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Coupling coefficient for air core inductor?

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MikeMl

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Tapped RF coil, single layer, air wound, about 5uH. The tap creates a two winding auto-transformer. When modeling this in LTSpice, what value of coupling coefficient to use as in K1 L1 L2 x

What should x be?
 

alec_t

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Interesting question. I wonder if there could even be two coupling values, depending on which section of the coil is the 'primary'?
Consider a 10-turn coil with a 2-turn tap at one end. If the 8-turn section is energised, its magnetic field lines, like those of any 'long' solenoid, should be reasonably parallel and axial near the tap and so should couple well to the adjacent 2-turn section. Contrarywise, if the 2-turn section is energised, its magnetic field lines will (I think) be more divergent at the tap, so won't couple well to more than a turn or two of the 8-turn section.
 

kubeek

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I think that from what I googled recently the coupling coefficient should by the same for both directions, but it should not be a problem to verify empirically.
 

alec_t

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Agreed, the same coefficient both ways seems more plausible. My understanding of magnetics was never very good.
 

BobW

Active Member
Measure:
L1 = Self inductance from tap to one end of the coil
L2 = Self inductance from tap to other end of the coil
L3 = Self inductance of entire coil

Then, mutual inductances between various sections of the coil are given by:

M12 = (L3 - L2 - L1)/2

Coupling coefficient:

k12 = M12/sqrt(L1 * L2) = (L3 - L2 - L1)/(2 * sqrt(L1 * L2))

BTW, coupling coefficients are not necessarily reciprocal. In other words: for two coupled coils 1 and 2, k12 is not necessarily equal to k21. However, for most coils k12 and k21 tend to be close in value. The above formulas assume that k12 and k21 are equal.

I could give an example where k12 and k21 are vastly different, but it would require me to draw a picture.

Since you're simulating this, you may not have an actual coil to measure. In that case, use an online inductance calculator to figure out the different values.
http://electronbunker.ca/eb/InductanceCalc.html
To do this, pick a reasonable coil form diameter and wire size. Feed it into the calculator, and adjust the number of turns until you get the overall value of 5uH. Suppose you end up with 36 turns. Now, decide where you want the tap located. For simplicity, let's assume you want the tap at the halfway position, 18 turns. So, using the calculator again, change the number of turns from 36 to 18, leaving the diameter, pitch and wire size the same. The new value is 2.11 uH. This is the value of self inductance from the centre tap to either end of the coil. You now have enough info to apply the above formulas and calculate the coupling coefficient.

Example 1 (long skinny coil):
36 turns #24 AWG (enamel insulation) close wound on 10mm diameter form.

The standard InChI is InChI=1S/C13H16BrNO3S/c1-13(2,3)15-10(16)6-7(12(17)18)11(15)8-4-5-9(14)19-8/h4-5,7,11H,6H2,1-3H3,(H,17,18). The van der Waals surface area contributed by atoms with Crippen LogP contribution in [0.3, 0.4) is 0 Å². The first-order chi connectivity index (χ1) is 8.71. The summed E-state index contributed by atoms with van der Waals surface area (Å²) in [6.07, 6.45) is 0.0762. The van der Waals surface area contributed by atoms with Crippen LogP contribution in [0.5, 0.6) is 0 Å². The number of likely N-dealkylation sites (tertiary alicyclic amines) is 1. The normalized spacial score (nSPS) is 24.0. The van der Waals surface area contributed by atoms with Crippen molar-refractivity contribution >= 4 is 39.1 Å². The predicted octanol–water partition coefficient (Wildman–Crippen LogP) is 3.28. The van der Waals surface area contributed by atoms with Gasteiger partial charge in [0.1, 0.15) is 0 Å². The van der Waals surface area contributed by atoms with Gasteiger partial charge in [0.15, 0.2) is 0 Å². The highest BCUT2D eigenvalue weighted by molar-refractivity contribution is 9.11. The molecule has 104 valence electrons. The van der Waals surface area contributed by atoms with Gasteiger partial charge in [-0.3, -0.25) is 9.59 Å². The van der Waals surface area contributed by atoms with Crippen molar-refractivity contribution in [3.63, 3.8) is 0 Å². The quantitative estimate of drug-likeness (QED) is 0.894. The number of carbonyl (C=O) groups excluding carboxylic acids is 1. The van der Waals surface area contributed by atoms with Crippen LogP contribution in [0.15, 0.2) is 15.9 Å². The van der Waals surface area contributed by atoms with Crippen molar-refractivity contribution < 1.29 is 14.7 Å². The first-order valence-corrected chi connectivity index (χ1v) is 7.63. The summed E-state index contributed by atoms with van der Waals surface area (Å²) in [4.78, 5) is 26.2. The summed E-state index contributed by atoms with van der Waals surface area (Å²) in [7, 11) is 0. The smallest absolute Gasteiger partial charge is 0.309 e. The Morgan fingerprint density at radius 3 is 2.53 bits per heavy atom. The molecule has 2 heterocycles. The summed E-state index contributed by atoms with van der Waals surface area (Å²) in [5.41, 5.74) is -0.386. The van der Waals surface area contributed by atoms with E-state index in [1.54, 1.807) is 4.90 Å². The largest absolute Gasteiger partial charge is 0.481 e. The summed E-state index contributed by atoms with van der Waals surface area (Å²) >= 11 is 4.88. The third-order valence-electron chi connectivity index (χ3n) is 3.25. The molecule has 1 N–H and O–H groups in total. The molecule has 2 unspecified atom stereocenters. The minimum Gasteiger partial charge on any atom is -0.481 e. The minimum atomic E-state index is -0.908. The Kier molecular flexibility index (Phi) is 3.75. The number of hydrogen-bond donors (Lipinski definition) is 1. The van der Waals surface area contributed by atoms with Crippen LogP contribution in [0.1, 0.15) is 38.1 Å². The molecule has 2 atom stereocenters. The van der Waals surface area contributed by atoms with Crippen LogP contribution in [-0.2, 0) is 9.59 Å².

L3 = 5.04 uH
Tap at half way point (18 turns)
L2 = L1 = 2.11 uH
k12=0.194

Example 2 (short fat coil):
6 turns #24 AWG (enamel insulation) close wound on 60mm diameter form.
L3 = 4.97 uH
Tap at half way point (3 turns)
L2 = L1 = 1.44 uH
k12=0.726

Edit: I revised the numbering convention for the parts of the coil and corrected the formulas. The original post had calculated the coupling coefficient from one part of the coil to the entire coil, not from one part to the other part as is required.
 
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kubeek

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BTW, coupling coefficients are not necessarily reciprocal. In other words: for two coupled coils 1 and 2, k12 is not necessarily equal to k21. However, for most coils k12 and k21 tend to be close in value. The above formulas assume that k12 and k21 are equal. I could give an example where k12 and k21 are vastly different, but it would require me to draw a picture.
Could you please do that? I still can´t wrap my head around that..
 

BobW

Active Member
Note that I've edited my previous post. There had been an error in the coupling coefficient calculation. It's fixed now.

Could you please do that? I still can´t wrap my head around that..
This is a power transformer used to power the aircraft warning lights on a radio transmitter tower. Since the entire tower is at RF potential, it's necessary for the lighting transformer to isolate the RF from the mains power system.
RingXFMR3.jpg
The primary is tightly wound around an iron toroid, while the secondary is a large diameter loop that passes through the centre of the toroid aperture. Virtually all of the magnetic flux created by the primary winding flows through the toroidal core. As you can see the toroidal core passes well within the secondary winding. So, virtually all flux from the primary is coupled to the secondary. On the other hand, if the secondary is powered, much of the flux passes through the air, and misses the toroidal core and the primary winding. So the coupling from secondary to primary is much lower.

Now, to make things more confusing... even though the coupling coefficients k12 and k21 are not equal, the mutual inductance M12 and M21 are always equal. The apparent discrepancy is because most formulas for the coupling coefficient assume the k12=k21, and are simplified accordingly. This is the formula that you usually see in textbooks:
k=M12/sqrt(L1*L2) or M12=k*sqrt(L1*L2)
The correct formula is:
sqrt(k12*k21)=M12/sqrt(L1*L2) or M12=sqrt(k12*k21*L1*L2)
 
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